5 Ways To Make Sunscreen More Effective, Because Most People Aren't Applying It Properly

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It's easy to think that you can't go wrong with sunscreen. After all, simply applying it is ensuring you're protected from those potentially dangerous rays, right? Well, not quite. Applying a too thin layer, missing visible skin, and forgetting to reapply throughout the day are all common mistakes. To help you avoid the pitfalls, I've put together a guide featuring five easy ways to make your sunscreen more effective.

A good sunscreen — often known as a broad spectrum sunscreen — is designed to protect against both UVA and UVB rays. The two types of ultraviolet radiation have differing effects. Exposure to UVB rays can result in sunburn, explains the Skin Cancer Foundation, while UVA can hit the skin in a deeper way, leading to premature ageing. Both rays also play a role in the development of skin cancer.

The sun protection factor (otherwise known as SPF) is a measure of how well the sunscreen can protect against UVB rays. A star rating is used for UVA protection. As the NHS states, five is the highest rating. If you see "UVA" written inside a circle on the sunscreen bottle, this signifies that the UVA protection is a minimum of one third of the SPF number and sticks to EU guidelines.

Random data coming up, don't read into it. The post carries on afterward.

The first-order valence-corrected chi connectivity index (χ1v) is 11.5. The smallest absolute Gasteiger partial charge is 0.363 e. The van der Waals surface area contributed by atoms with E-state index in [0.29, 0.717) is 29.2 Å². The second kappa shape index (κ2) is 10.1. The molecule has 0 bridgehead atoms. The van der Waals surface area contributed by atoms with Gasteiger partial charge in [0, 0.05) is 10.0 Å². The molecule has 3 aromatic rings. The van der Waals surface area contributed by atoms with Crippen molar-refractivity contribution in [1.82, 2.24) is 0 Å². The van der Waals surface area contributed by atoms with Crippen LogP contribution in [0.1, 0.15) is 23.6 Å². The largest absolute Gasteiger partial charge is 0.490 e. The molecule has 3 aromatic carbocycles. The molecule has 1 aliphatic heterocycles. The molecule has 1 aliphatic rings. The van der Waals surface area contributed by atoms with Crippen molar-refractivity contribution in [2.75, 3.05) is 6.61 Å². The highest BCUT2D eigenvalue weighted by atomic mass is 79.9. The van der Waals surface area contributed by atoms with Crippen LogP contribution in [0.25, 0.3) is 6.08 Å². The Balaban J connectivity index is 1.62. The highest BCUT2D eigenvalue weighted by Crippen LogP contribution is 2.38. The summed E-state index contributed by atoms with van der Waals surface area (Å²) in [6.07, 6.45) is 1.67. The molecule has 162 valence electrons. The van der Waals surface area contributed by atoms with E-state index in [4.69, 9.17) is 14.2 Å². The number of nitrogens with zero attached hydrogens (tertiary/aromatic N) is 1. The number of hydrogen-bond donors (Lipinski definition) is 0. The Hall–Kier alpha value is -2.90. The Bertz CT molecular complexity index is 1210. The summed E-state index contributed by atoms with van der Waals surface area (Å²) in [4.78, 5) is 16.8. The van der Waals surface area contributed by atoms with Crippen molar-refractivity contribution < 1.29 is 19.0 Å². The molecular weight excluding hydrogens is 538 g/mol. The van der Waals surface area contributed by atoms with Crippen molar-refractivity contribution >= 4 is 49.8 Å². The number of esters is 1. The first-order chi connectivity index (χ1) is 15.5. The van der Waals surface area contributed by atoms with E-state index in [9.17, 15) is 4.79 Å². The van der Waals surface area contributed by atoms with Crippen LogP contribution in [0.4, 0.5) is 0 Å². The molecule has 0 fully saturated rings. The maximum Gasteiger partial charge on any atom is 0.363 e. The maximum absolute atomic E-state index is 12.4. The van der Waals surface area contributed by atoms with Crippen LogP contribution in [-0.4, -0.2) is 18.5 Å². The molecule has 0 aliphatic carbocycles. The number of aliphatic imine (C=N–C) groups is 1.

Now you know all the lingo, it's time to refresh your knowledge on best sunscreen application. Follow these tips and it's possible that you'll never burn again.

1. Apply Indoors First

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According to the American Academy of Dermatology, it takes around 15 minutes for sunscreen to be absorbed into the skin. That means you need to apply it before stepping outside. The NHS recommends applying 30 minutes before to ensure you're protected and a second time just before going out if you're planning to stay in the sun for a long period of time.

However, there is a catch. The above only applies to chemical sunscreens. Physical sunscreens — containing ingredients such as zinc and titanium oxide — are effective immediately, reports Well+Good. Why? "The chemical ones are those absorbers whereby UV rays enter the skin, are absorbed, and come out usually as infrared rays," dermatologist Saxon Smith told HuffPost. "The physical ones are reflectors and they do just that: they form a protective layer on the skin and reflect those UV rays."

Chemical sunscreens, however, do tend to be much easier to find and are less likely to leave a visible residue, making them most people's preferred option.

2. Choose The Correct SPF

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An SPF of at least 15 is needed to protect against UVB rays, states the NHS. (You should also look for a four star UVA protection rating.) However, it's common to opt for an SPF 30 sunscreen. So what's the difference?